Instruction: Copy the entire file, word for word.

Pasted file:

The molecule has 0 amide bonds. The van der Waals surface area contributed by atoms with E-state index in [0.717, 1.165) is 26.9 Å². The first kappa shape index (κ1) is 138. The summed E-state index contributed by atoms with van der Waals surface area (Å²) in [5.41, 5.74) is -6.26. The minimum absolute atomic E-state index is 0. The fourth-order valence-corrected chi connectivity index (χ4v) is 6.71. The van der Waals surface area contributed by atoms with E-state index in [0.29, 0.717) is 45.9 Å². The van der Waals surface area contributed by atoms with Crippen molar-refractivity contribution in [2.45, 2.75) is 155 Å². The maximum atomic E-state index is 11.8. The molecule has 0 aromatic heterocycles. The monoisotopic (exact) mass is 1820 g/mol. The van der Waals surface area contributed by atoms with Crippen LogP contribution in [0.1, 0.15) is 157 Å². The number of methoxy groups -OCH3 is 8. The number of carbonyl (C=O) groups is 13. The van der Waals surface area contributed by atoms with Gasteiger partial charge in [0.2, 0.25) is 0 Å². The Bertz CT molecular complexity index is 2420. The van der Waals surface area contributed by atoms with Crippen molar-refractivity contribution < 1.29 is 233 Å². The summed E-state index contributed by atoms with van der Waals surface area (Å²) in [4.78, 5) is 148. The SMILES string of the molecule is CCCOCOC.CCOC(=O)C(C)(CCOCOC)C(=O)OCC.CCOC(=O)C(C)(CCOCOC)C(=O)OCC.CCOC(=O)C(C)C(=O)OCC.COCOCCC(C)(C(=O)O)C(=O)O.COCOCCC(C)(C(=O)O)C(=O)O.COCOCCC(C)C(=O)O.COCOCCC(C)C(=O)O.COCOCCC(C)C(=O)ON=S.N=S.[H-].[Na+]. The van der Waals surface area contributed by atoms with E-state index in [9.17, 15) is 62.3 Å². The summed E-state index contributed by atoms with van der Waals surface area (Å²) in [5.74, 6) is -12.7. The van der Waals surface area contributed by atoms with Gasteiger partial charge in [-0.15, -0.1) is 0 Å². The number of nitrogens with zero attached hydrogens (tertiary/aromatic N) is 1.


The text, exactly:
The molecule has 0 amide bonds. The van der Waals surface area contributed by atoms with E-state index in [0.717, 1.165) is 26.9 Å². The first kappa shape index (κ1) is 138. The summed E-state index contributed by atoms with van der Waals surface area (Å²) in [5.41, 5.74) is -6.26. The minimum absolute atomic E-state index is 0. The fourth-order valence-corrected chi connectivity index (χ4v) is 6.71. The van der Waals surface area contributed by atoms with E-state index in [0.29, 0.717) is 45.9 Å². The van der Waals surface area contributed by atoms with Crippen molar-refractivity contribution in [2.45, 2.75) is 155 Å². The maximum atomic E-state index is 11.8. The molecule has 0 aromatic heterocycles. The monoisotopic (exact) mass is 1820 g/mol. The van der Waals surface area contributed by atoms with Crippen LogP contribution in [0.1, 0.15) is 157 Å². The number of methoxy groups -OCH3 is 8. The number of carbonyl (C=O) groups is 13. The van der Waals surface area contributed by atoms with Gasteiger partial charge in [0.2, 0.25) is 0 Å². The Bertz CT molecular complexity index is 2420. The van der Waals surface area contributed by atoms with Crippen molar-refractivity contribution < 1.29 is 233 Å². The summed E-state index contributed by atoms with van der Waals surface area (Å²) in [4.78, 5) is 148. The SMILES string of the molecule is CCCOCOC.CCOC(=O)C(C)(CCOCOC)C(=O)OCC.CCOC(=O)C(C)(CCOCOC)C(=O)OCC.CCOC(=O)C(C)C(=O)OCC.COCOCCC(C)(C(=O)O)C(=O)O.COCOCCC(C)(C(=O)O)C(=O)O.COCOCCC(C)C(=O)O.COCOCCC(C)C(=O)O.COCOCCC(C)C(=O)ON=S.N=S.[H-].[Na+]. The van der Waals surface area contributed by atoms with E-state index in [9.17, 15) is 62.3 Å². The summed E-state index contributed by atoms with van der Waals surface area (Å²) in [5.74, 6) is -12.7. The van der Waals surface area contributed by atoms with Gasteiger partial charge in [-0.15, -0.1) is 0 Å². The number of nitrogens with zero attached hydrogens (tertiary/aromatic N) is 1.